SINGAPORE has put in its best showing at the O levels in at least two decades going back to 1994, despite the exclusion of students on the Integrated Programme (IP) who skip the exams.
Of the students who took the O-level exams last year, 83.3 per cent scored five passes or more. This surpasses the 82.7 per cent mark set by the 2013 and 2004 cohorts.
Dr Timothy Chan, director of SIM Global Education's academic division, said the better results could be because the education system now places emphasis on both content knowledge and the learning experience.
"Schools have been teaching students how to learn better," he added.
Education policy expert Jason Tan at the National Institute of Education observed that competition at the O levels has not eased despite some students being on the IP track.
"With the IP, some students are guaranteed places in top-end JCs (junior colleges) so the competition is no less intense for those in non-affiliated secondary schools competing for a smaller number of places," he said.
Just like in the last two years, the Ministry of Education did not name the top scorers when it released the results yesterday. Of the 30,964 students who took the exams, 95.9 per cent passed at least three subjects, while 99.9 per cent had at least a single pass.
But some schools celebrated their top performers. Balestier Hill Secondary principal Abdul Harris Sumardi got those who scored six to 15 points to stand while their schoolmates clapped.
At St Joseph's Institution (SJI), its last full cohort of students to take the O levels did better than their peers last year. All its students attained at least five O-level passes, while 98 per cent qualified for JC admission.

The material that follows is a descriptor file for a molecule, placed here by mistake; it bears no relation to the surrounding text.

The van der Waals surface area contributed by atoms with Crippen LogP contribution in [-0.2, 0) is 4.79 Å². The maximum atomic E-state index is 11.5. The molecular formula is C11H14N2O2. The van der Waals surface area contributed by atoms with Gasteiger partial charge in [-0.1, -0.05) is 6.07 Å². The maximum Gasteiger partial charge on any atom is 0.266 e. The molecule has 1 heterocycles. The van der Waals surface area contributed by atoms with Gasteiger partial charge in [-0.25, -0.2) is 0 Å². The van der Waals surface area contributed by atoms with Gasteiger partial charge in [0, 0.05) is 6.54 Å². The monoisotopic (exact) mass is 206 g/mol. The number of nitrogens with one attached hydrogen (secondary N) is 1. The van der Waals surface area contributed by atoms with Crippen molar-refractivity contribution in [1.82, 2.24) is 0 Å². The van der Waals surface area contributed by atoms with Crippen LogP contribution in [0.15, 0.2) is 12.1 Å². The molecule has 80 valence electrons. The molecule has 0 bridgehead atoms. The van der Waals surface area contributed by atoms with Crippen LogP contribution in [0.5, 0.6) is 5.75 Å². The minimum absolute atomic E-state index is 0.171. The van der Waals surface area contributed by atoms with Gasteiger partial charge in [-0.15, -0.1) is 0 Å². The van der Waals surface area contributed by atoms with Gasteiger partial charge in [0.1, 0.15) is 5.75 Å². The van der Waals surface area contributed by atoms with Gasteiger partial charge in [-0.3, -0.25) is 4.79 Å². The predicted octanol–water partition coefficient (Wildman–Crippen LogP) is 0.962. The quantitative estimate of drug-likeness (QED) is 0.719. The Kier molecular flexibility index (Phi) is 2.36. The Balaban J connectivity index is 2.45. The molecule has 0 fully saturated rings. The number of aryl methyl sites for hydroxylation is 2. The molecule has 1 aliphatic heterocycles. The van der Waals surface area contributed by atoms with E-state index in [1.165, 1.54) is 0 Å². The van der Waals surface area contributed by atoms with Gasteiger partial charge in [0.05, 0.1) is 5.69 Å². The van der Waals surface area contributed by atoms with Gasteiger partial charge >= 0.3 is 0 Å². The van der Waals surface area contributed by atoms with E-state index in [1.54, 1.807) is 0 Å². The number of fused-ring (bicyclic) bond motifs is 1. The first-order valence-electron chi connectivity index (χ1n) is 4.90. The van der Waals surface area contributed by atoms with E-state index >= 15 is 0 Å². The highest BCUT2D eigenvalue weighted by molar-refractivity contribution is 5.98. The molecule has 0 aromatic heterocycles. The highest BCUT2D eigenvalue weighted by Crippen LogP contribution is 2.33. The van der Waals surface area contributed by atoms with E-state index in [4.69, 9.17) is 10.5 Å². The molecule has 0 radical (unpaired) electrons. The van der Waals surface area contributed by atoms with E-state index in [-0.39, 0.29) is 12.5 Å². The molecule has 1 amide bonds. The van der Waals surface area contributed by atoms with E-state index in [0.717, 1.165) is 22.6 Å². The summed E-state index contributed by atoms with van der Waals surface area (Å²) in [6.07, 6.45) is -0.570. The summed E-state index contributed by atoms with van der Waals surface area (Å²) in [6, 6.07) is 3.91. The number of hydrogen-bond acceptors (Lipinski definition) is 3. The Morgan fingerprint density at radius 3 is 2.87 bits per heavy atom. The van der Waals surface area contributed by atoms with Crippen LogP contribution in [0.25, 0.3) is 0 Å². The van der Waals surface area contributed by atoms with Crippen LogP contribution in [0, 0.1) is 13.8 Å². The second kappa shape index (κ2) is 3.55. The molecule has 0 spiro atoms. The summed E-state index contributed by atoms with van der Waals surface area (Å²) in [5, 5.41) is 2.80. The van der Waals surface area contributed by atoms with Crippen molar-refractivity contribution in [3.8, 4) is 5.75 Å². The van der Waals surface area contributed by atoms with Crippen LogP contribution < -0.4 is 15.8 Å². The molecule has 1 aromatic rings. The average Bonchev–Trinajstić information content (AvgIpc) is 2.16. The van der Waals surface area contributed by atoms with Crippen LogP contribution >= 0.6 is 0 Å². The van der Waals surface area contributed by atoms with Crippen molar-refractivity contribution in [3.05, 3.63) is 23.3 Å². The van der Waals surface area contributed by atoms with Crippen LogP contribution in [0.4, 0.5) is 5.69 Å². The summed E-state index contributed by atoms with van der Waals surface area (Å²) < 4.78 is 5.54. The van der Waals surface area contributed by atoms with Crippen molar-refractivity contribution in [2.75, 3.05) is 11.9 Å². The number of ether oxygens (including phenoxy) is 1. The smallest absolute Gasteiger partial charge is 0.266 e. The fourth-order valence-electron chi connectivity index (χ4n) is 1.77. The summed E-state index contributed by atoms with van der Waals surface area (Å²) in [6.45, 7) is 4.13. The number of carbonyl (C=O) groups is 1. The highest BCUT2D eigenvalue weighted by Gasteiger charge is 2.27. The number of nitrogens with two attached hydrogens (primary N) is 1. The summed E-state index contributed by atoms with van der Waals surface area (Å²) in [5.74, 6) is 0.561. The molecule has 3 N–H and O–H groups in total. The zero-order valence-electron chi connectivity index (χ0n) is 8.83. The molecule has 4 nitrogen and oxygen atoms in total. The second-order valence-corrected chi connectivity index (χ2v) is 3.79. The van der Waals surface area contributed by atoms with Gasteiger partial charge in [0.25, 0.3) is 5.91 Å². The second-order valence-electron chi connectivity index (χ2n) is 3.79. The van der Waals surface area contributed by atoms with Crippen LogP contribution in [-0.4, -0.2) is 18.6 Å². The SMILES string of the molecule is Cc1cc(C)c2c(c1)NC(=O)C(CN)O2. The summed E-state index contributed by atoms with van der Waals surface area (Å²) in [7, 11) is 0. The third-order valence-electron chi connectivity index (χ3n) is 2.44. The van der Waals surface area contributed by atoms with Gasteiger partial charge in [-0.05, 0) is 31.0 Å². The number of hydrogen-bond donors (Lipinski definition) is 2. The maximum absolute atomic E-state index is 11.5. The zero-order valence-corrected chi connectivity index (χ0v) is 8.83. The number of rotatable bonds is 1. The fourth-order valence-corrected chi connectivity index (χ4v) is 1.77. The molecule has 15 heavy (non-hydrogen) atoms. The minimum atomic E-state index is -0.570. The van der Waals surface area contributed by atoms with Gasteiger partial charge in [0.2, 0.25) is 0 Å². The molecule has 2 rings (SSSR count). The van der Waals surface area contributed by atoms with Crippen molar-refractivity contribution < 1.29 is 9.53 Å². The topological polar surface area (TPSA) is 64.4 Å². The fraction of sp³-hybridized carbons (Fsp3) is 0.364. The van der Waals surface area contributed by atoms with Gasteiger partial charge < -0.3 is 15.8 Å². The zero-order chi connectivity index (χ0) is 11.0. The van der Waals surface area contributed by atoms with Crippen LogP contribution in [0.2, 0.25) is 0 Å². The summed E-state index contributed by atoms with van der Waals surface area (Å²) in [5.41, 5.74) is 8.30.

From this year, SJI has students in the O-level and IP routes at every level.
The school highlighted Ian Luke Chan, 17, who scored 11 points for six subjects: distinctions for English, combined humanities, physics, elementary mathematics and additional mathematics, and a B3 for chemistry.
Ian, who lost vision in his right eye at eight as a result of glaucoma, started to lose vision in his left eye in 2013 in Secondary 4 and took a break.
When he resumed Sec 4 last year, he had become completely blind. He studied by using a computer programme that read out words on the screen.
For the exams, he had to type out answers for English and the humanities subjects, while an assigned scribe helped to work out sums and equations for the math and science subjects under Ian's verbal instructions.
"I was aiming for below 12 points so that I could qualify for Catholic Junior College," he said.
Juying Secondary in Jurong West scored its best results in 10 years, with 85.7 per cent of its students getting at least five passes.
Tan Siew Fong, 16, is one of Juying's top students. She scored five distinctions. She said: "Some of the teachers stayed back after school to help us with our weaker subjects. They gave me the motivation to work harder even when I felt tired."
Meanwhile, of the 3,949 students from the Secondary 4 Normal (Academic) stream who took one or more O-level subjects last year, 87.9 per cent had at least a single pass.
A total of 2,133 private candidates also took the exams, with 89.5 per cent passing at least one subject.
This article was first published on Jan 13, 2015.
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